Results from the TOWER ( Teriflunomide Oral in people With relapsing remitting multiplE scleRosis ) trial that assessed the efficacy and safety of once-daily, oral Teriflunomide ( Aubagio ) in patients with relapsing forms of multiple sclerosis ( MS ) were presented.
In the study, patients receiving Teriflunomide 14 mg had a statistically significant reduction in annualized relapse rate and risk of sustained accumulation of disability.
This double-blind, multi-center trial enrolled 1,169 patients and compared once-daily treatment with either 7 mg or 14 mg oral Teriflunomide against placebo. Results from the primary and secondary endpoints for the proposed 14 mg commercial dose include the following:
a) a 36.3% reduction in annualized relapse rate, the primary endpoint of the trial, was observed in patients who received Teriflunomide compared to placebo ( p less than 0.0001 );
b) a 31.5% reduction in the risk of 12-week sustained accumulation of disability, the main secondary endpoint, as measured by the Expanded Disability Status Scale ( EDSS ) was observed with Teriflunomide compared to placebo ( p=0.0442 )
c) a 22.3% reduction in annualized relapse rate was observed in patients treated with Teriflunomide 7 mg compared to placebo ( p=0.02 ); there was no statistically significant difference observed between Teriflunomide 7 mg and placebo for the risk of 12-week sustained accumulation of disability.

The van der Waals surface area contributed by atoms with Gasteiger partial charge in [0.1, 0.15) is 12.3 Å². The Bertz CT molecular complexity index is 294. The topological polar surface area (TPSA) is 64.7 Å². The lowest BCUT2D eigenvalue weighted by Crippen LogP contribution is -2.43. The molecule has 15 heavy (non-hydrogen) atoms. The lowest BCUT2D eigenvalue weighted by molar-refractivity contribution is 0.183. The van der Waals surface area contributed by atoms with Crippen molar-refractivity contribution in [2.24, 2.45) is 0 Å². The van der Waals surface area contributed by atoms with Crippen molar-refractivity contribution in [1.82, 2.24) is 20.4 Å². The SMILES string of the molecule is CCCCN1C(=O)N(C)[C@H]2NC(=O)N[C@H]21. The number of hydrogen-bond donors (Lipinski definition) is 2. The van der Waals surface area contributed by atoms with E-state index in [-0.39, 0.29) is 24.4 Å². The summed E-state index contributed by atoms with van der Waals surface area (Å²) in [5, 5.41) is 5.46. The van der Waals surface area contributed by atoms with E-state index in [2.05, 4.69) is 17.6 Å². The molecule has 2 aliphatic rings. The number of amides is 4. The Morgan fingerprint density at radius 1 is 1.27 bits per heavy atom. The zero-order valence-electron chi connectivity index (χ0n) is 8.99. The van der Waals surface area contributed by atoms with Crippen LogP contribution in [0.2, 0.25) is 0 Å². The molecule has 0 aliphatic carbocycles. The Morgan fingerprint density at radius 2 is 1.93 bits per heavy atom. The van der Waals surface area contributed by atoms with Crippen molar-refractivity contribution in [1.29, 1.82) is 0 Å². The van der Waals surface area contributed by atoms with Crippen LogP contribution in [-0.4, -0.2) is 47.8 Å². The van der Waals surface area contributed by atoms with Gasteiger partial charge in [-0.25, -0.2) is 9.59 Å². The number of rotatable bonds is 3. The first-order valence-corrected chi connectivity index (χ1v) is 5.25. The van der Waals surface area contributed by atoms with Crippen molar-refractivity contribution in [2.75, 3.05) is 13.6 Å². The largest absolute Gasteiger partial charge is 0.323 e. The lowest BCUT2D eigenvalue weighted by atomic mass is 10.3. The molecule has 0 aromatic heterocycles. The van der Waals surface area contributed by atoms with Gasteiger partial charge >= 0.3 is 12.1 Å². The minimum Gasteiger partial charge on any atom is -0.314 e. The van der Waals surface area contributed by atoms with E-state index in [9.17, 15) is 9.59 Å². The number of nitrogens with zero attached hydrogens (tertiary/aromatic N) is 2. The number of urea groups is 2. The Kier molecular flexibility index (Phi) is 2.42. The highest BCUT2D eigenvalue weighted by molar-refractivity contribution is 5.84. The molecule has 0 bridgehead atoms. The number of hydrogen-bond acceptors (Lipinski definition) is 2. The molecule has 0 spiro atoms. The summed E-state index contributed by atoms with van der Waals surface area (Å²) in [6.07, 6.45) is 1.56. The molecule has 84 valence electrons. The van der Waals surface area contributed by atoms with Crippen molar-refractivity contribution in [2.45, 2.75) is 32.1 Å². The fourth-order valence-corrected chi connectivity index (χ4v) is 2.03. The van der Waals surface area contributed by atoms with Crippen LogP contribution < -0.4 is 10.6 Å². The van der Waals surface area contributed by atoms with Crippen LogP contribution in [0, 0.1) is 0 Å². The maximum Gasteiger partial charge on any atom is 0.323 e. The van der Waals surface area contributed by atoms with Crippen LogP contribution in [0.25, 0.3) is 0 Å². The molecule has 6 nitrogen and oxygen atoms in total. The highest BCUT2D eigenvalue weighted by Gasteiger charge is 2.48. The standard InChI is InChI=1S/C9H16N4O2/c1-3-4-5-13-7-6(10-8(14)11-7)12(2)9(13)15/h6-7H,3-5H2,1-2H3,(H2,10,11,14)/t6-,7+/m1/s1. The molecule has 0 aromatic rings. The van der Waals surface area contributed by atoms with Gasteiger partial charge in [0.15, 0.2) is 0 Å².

Patients who completed the trial were followed for a period between 48 and 173 weeks. The average duration of Teriflunomide exposure in TOWER was 18 months.
Adverse events observed in the trial were consistent with previous clinical trials with Teriflunomide in multiple sclerosis.
The most common types of adverse events reported more frequently in the Teriflunomide arms were headache, ALT ( alanine transaminase ) elevations, hair thinning, diarrhea, nausea and neutropenia.
There was one death from a respiratory infection in the placebo arm and three deaths in the Teriflunomide arms from a motor vehicle accident, suicide and sepsis.
Teriflunomide, a once-daily, oral tablet, is an immunomodulator with a unique mechanism of action. Although the mechanism of action for Teriflunomide is not fully understood, research supports that Teriflunomide inhibits the proliferation of stimulated T and B lymphocytes in the periphery thought to be responsible for the damaging inflammatory process in multiple sclerosis, while generally maintaining normal immune function.
TOWER is a phase III, multi-center double-blind parallel-group placebo-controlled study of the efficacy and safety of Teriflunomide in patients with relapsing multiple sclerosis followed by an open-label extension period.
The TOWER study included patients ages 18 to 55.
The primary endpoint was the annualized relapse rate, defined as the number of confirmed relapses per patient-year. The key secondary endpoint was time to disability progression confirmed for a minimum of 12-weeks. ( Xagena )
Source: Genzyme, 2012